Re: PHPNuke license
On Wed, Mar 05, 2003 at 04:20:12PM -0500, David Turner wrote:
> > But why should they need to see licensing information for software when
> > they're not bound by the licenses?
> I don't think they need to see it, but that they need to *be able to*
> see it. So, I do think the current (2)(c) is slightly flawed (although,
> as the discussion has revealed, it's quite hard to exploit the flaw, if
> you adopt sane definitions of interactive).
> As a user, I would be interested.
As a user, I would also be interested in seeing the ircd.conf of the IRC
server I'm connected to, but the license shouldn't require that, either. :)
I'm just emphasizing that "some people would be interested in that" doesn't
seem to be enough reason to require it to be there.
Now, it's no bother to me if a license requires that it be available in
some way if the program is substantial (eg. as long as this doesn't
include every bit of software used; BSD4 again), but that's just because
although it strikes me as unimportant and mostly unnecessary, it's mostly
harmless and not something I'd bother to take issue with. (Making it
*visible* to all users, as the GPL2 requires, is a different issue; it's
substantially louder than that and I'd dislike it being applied to make the
information available where it's really not needed.)
> > I think we're just hitting concepts of "users" that aren't exactly clear, and
> > probably weren't considered at all when the GPL was written. After all,
> > the GPL says "when run", and IRC users certainly aren't "running" the
> > IRC server when they connect to it; only Bob did that.
> But they might be if, instead of an ircd, it were an ftpd hooked up
> through inetd.
Do you think that users are bound by the ftpd copyright under the inetd
case, but not under the daemon case? If not, I don't think this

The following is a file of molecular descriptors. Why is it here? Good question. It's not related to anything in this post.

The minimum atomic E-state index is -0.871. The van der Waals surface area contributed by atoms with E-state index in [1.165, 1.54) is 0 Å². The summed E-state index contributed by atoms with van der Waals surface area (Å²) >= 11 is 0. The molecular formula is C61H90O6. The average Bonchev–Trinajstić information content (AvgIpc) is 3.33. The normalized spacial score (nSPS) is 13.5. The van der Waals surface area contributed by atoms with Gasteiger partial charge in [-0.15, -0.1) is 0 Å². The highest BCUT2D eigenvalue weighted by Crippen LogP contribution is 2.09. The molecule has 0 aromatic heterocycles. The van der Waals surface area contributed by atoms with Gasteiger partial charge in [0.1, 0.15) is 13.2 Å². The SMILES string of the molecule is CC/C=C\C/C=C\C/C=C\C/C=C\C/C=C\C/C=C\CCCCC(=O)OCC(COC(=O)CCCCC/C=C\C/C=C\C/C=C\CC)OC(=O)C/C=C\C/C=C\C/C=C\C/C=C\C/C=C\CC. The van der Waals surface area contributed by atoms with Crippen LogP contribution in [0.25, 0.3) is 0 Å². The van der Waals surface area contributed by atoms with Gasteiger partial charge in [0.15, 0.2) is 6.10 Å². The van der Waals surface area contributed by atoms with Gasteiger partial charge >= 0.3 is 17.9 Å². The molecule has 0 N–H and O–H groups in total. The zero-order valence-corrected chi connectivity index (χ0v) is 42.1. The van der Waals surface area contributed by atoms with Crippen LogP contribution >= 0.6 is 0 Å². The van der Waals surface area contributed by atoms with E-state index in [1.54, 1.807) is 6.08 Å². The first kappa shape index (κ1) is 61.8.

extremely subtle distinction is worth making. (I can't even decide
solidly whether that's "running" any more or less than a forking daemoned
FTP, much less come up with a strict definition.)
> > In any case, I don't think we can come to any safe conclusion of whether
> > it's correct to interpret 2c to include "displaying the GPL blurb on the
> > main page of PHPNuke output".
> I think we *can* -- I think displaying on the console, or in the
> comments, would be fine. OTOH, I think that if a copyright holder
> interprets it differently, their interpretation should dominate -- just
> as in the PINE case, this might make their software non-free.
What I meant was that we can't come to a conclusion of whether 2c
includes this type of blurb at all (people not bound by the program's
copyright clicking links and getting its output), not the actual mechanism.
We can't agree on what "interactive" is, or whether they are "running"
it. The GPL is ambiguous here.
My own interpretation has been that 2c is intended to show licensing
information (etc) to the person bound by the copyright, and that
excludes this case; but the GPL doesn't really say.
> I think we ought to ask them to change it because the footer thing is
> definately outside of (2)(c), but the front page thing is definately
> DFSG-free (by grandfathering if nothing else).
I disagree for two reasons:
First, it's encouraging them to adopt an uncommon and somewhat questionable
interpretation of the GPL. It's definitely an improvement over their
current (s/somewhat/extremely/ questionable) interpretation, but I don't
think it's a good idea to recommend questionable interpretations at all.
Second, we don't have a consensus that a requirement to put a
banner/blurb/logo on the main page is DFSG-free. Let's not jump to
making suggestions that we're not sure about yet.
(I think it's best to ignore the "grandfathering" business when
determining whether something like this *should* be DFSG-free; if we
decide that something *shouldn't* be DFSG-free but may be according to
the grandfathering interpretation of DFSG#10, then something needs to be
(I also acknowledge that this may be largely intellectual if upstream
is likely to completely ignore us, but I think figuring out problems
like this--especially ones that involve odd interpretations of the GPL--is
worth the time, even if the software in question isn't. This discussion
has been more useful to me than PHPNuke is ever likely to be. :)